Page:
Garlic Roasted Turkey

Roast Turkey, what could be easier?  We all have eaten many a overdone, dried out, and reheated bird.  This recipe is  extremely simple and it leads to moist flavorful results.

To start with, I buy a kosher, no hormone Continue reading

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Easy Fresh Cranberry Sauce

Fresh cranberries are a delight with their tart  flavor that blends well with citrus and sweet.  The flavor enhances poultry, especially turkey on Thanksgiving.  Continue reading

Sukkot Entertaining

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Sukkot Party II 09 025I can breathe a sigh of relief, until next year, Sukkot, Simhat Torah and all the rest of it is finally over with. The New Year has begun, counting down the days yet again.

Every year I approach the building of our Sukkah and the entertaining we do in it with renewed enthusiasm. The Los Angeles area, with its mild climate, lends itself to dining al fresco at night even in September, October. Today I must confess, with impending rain clouds above (strange for this time of year), my helpers and I rushed Continue reading

A Sephardic Rosh Hashanah

053A Sephardic Tradition for Rosh Hashanah

My family has a unique culinary heritage, migrating from the Holy Land to Spain; my ancestors lived and flourished in the Golden Age for centuries.  The Golden Age was a time of religious tolerance in Spain’s history from around 711  to the 13th century, an age of civility, poetry, enlightened medicine, and delightful cuisine.  If you visit Spain today, you will find influences in art, architecture, poetry and the ethnic makeup of the people left from their presence in cities like Toledo, Barcelona, and Seville.  The history of Spain is full of famous Jewish physicians and various advisors to the ruling caliphate.

When times changed and Jews faced the cruel expulsion edict by Queen Isabella (1492), my ancestors chose an escape route, heading east, along Mediterranean shores.  Ultimately, they settled in parts of the Ottoman Empire, centered in Turkey.  The Sephardic people took this route at the Sultan’s invitation, as he welcomed us into his lands.

The Sephardim settled in exotic places like Salonika, Rhodes,tuulijumala090800025runamock090200007and Turkish cities and towns.  In these Mediterranean, cerulean blue skied islands and coastal towns my family found a safe haven where they would flourish.  They lived a gracious life style with family and friends, indulging in the abundance of regional foods with which to create holidays and celebrations.  From an elaborate afternoon coffee time called La Tavla de Dulce (the tray of sweets) to this Rosh Hashanah feast, my mother, grandmother, and great grandmothers used local fresh ingredients.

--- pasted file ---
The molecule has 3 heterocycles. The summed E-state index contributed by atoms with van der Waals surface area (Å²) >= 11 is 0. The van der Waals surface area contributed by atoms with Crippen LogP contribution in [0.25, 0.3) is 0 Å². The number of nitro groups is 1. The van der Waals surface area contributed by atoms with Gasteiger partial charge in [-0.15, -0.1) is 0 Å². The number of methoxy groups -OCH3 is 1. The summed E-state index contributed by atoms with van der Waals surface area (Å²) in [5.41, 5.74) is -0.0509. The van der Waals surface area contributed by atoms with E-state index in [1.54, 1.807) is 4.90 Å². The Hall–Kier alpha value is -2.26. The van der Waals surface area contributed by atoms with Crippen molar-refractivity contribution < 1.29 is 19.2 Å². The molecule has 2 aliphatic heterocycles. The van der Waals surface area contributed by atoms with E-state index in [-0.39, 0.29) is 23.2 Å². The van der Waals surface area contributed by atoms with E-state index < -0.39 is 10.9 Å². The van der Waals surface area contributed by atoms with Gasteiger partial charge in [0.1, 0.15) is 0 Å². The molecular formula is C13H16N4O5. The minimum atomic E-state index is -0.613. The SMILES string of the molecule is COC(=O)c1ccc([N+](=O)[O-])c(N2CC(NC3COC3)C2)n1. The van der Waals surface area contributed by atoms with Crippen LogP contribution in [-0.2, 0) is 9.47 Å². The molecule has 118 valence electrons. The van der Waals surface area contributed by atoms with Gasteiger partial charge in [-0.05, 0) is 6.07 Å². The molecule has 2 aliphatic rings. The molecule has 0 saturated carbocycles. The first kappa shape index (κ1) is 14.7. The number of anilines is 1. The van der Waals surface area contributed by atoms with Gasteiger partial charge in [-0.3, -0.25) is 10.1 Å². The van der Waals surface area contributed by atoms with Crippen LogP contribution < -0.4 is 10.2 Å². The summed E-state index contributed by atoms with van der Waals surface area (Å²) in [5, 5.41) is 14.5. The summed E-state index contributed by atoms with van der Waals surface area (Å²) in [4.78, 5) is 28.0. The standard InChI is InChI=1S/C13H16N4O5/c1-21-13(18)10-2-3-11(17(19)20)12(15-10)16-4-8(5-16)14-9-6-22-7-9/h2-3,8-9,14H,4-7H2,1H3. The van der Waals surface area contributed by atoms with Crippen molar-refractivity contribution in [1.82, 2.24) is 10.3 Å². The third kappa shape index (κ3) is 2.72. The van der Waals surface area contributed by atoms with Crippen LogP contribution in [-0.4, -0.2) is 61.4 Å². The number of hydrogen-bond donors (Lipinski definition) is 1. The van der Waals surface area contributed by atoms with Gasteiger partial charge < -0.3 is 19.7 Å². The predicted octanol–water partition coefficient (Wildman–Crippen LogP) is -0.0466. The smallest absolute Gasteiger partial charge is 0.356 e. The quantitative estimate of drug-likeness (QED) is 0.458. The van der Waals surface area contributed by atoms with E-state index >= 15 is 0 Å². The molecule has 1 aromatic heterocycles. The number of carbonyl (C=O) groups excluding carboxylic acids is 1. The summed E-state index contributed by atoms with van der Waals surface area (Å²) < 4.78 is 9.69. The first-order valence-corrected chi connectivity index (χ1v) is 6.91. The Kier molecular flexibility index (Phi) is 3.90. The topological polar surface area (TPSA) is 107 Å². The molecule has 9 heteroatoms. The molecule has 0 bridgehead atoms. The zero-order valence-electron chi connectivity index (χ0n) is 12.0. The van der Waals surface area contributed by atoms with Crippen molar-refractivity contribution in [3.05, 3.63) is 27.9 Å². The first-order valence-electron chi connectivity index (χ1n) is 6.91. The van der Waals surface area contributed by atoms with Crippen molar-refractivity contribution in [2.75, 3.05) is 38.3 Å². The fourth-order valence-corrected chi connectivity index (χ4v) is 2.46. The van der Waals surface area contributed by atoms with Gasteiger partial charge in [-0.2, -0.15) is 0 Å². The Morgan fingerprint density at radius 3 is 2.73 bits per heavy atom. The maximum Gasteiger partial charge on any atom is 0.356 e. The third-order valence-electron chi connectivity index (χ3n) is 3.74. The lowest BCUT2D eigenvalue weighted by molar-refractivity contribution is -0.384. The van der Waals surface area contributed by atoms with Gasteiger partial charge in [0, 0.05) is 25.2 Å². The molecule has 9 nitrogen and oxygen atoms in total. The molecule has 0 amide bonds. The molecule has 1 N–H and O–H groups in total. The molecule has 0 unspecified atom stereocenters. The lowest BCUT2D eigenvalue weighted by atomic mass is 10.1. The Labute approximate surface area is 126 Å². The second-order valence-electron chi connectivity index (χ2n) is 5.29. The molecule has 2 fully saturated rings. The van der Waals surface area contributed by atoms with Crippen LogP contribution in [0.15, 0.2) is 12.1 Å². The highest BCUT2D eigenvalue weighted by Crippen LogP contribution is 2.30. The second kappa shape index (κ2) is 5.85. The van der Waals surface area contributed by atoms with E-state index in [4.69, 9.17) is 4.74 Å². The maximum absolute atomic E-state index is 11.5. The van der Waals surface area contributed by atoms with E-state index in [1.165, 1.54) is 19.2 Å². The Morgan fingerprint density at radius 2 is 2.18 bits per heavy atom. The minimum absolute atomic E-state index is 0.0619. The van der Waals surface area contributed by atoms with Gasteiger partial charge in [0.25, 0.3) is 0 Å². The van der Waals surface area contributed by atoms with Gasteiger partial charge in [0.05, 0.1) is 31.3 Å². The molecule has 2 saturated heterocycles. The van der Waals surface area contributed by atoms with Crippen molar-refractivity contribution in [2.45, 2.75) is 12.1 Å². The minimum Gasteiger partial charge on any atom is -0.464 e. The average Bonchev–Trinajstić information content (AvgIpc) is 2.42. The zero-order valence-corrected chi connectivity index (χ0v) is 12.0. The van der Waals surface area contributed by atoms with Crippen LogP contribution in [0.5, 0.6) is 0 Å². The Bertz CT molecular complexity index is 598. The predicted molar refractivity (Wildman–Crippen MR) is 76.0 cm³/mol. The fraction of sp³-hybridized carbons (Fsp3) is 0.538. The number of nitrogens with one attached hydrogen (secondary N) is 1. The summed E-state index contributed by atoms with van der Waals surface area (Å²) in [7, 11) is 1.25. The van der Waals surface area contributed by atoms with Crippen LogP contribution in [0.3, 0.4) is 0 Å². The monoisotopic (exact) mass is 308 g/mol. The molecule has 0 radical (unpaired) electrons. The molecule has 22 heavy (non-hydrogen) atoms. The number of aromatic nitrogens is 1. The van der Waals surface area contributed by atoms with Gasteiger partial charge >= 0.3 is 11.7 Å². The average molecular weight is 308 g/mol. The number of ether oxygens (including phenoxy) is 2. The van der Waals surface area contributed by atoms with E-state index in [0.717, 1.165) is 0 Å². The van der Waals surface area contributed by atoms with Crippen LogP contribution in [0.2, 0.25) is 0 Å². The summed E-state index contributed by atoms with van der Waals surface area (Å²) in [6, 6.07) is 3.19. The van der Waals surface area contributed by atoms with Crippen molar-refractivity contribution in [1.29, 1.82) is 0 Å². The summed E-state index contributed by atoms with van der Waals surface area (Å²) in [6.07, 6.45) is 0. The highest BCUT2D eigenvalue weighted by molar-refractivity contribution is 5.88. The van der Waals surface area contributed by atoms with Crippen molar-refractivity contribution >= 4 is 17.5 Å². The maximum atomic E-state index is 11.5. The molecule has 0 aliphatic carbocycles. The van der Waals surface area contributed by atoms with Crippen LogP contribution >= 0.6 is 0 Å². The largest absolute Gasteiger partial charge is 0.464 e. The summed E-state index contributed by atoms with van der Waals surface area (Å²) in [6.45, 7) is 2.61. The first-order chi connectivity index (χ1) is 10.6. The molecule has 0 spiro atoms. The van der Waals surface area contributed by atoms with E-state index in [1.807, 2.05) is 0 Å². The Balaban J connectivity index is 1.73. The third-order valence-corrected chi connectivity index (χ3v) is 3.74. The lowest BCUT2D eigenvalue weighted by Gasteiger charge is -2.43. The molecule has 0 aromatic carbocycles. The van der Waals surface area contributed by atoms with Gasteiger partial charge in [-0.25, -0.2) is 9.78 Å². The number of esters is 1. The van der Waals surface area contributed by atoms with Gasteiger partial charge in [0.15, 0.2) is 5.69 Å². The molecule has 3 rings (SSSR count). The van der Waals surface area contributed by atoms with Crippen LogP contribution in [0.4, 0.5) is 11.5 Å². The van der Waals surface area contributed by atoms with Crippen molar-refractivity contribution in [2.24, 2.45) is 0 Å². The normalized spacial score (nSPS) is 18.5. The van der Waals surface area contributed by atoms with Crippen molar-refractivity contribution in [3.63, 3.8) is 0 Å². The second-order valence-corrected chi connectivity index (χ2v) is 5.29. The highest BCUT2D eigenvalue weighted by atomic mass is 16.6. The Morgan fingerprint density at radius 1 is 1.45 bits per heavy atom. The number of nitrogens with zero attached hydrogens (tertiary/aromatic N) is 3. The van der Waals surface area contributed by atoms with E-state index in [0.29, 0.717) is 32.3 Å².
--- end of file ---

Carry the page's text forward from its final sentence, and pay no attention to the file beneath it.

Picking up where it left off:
The influences from Spain to the Eastern Mediterranean on the cuisine of the Sephardim were truly incredible.  This part of the globe features much  fine cooking and sophiscated flavors.  Jewish dietary law with rules about useable ingredients and combining gives the cuisine a unique difference.

Now that I represent the next generation of Sephardic home cooks I put my American influence into the mix and the cuisine continues to evolve.  Sephardic Jewish cuisine is a culinary heritage, rich in the diversity of vegetables, grains, fruits, honey, and spices that reflect the regions traveled by my family.  Some of the best ritualized tasting happens at the Jewish New Year’s Eve dinner, after sundown.

Our tradition is to make a Seder, Continue reading

Piyaz Turkish Restaurant

Piyaz Restaurant

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Piyaz Restaurant

Greetings from the East Coast.  Sunday I embarked on my bi-annual visit to my sister in New Jersey.  Our get together ritual includes a week long shopping, eating, and seeking out unique food emporiums, adventure.

Queens was our destination today, since we would pass it on the Van Wyck expressway from JFK to Long Branch, New Jersey. We exited the expressway to check out the 5 towns, including Lawrence, Woodmere, and Cedarhurst.  To my delight, several eateries on the main drag were advertising Borekas on their billboards. The heat of the day was becoming oppressive with the high humidity making the air heavy and we returned to the car after trying to buy an unsweetened iced green tea.  I guess they don’t drink that here.  It was time to head to our real destination, Piyaz, a Turkish restaurant.FRESH LIMA BEANS 020

Piyaz is the only kosher, authentic Turkish restaurant in the United States.  Piyaz has been open less than a year.  It’s bright and cheerful ambiance and spotless appearance made me hopeful that the food would be tasty.  The name Piyaz comes from a Turkish salad with white beans, lettuce, parsley, onions, and green peppers.  Although the two of us ordered enough food for 4 to 5 people we didn’t order the Piyaz.DSC_0125

Our waiter, a handsome, fresh faced, young man from Odessa, was eager to please.  We ordered a combination plate Continue reading